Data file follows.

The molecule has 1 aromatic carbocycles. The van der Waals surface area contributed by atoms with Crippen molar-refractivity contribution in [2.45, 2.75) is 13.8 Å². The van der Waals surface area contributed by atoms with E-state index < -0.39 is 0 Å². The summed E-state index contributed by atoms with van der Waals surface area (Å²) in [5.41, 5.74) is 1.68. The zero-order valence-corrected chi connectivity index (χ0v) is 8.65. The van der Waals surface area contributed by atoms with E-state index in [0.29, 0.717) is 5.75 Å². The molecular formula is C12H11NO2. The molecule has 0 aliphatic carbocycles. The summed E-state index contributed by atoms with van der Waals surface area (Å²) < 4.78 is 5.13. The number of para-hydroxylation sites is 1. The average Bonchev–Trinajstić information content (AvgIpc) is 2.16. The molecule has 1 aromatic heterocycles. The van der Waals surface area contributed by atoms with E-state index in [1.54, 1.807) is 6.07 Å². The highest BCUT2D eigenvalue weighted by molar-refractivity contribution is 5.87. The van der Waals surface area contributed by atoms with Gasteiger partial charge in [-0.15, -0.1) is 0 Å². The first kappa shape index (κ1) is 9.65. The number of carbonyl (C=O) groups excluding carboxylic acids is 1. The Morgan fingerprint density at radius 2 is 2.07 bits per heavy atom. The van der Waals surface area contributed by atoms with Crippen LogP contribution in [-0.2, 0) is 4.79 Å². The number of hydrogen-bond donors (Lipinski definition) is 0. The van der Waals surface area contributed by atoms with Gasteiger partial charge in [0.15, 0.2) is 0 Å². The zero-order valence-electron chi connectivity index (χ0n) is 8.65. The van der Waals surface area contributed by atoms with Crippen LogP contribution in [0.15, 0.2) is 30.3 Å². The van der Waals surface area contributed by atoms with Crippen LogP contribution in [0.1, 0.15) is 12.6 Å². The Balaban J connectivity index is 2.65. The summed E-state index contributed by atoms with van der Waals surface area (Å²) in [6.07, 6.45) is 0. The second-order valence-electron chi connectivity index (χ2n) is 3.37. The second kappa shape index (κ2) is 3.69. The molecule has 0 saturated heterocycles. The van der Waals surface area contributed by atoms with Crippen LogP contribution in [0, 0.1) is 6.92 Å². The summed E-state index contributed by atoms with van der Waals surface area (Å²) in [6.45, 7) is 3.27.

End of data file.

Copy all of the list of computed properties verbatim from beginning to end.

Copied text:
The molecule has 1 aromatic carbocycles. The van der Waals surface area contributed by atoms with Crippen molar-refractivity contribution in [2.45, 2.75) is 13.8 Å². The van der Waals surface area contributed by atoms with E-state index < -0.39 is 0 Å². The summed E-state index contributed by atoms with van der Waals surface area (Å²) in [5.41, 5.74) is 1.68. The zero-order valence-corrected chi connectivity index (χ0v) is 8.65. The van der Waals surface area contributed by atoms with E-state index in [0.29, 0.717) is 5.75 Å². The molecular formula is C12H11NO2. The molecule has 0 aliphatic carbocycles. The summed E-state index contributed by atoms with van der Waals surface area (Å²) < 4.78 is 5.13. The number of para-hydroxylation sites is 1. The average Bonchev–Trinajstić information content (AvgIpc) is 2.16. The molecule has 1 aromatic heterocycles. The van der Waals surface area contributed by atoms with E-state index in [1.54, 1.807) is 6.07 Å². The highest BCUT2D eigenvalue weighted by molar-refractivity contribution is 5.87. The van der Waals surface area contributed by atoms with Gasteiger partial charge in [-0.15, -0.1) is 0 Å². The first kappa shape index (κ1) is 9.65. The number of carbonyl (C=O) groups excluding carboxylic acids is 1. The Morgan fingerprint density at radius 2 is 2.07 bits per heavy atom. The van der Waals surface area contributed by atoms with Crippen LogP contribution in [-0.2, 0) is 4.79 Å². The number of hydrogen-bond donors (Lipinski definition) is 0. The van der Waals surface area contributed by atoms with Gasteiger partial charge in [0.15, 0.2) is 0 Å². The zero-order valence-electron chi connectivity index (χ0n) is 8.65. The van der Waals surface area contributed by atoms with Crippen LogP contribution in [0.15, 0.2) is 30.3 Å². The van der Waals surface area contributed by atoms with Crippen LogP contribution in [0.1, 0.15) is 12.6 Å². The Balaban J connectivity index is 2.65. The summed E-state index contributed by atoms with van der Waals surface area (Å²) in [6.07, 6.45) is 0. The second-order valence-electron chi connectivity index (χ2n) is 3.37. The second kappa shape index (κ2) is 3.69. The molecule has 0 saturated heterocycles. The van der Waals surface area contributed by atoms with Crippen LogP contribution in [0, 0.1) is 6.92 Å². The summed E-state index contributed by atoms with van der Waals surface area (Å²) in [6.45, 7) is 3.27.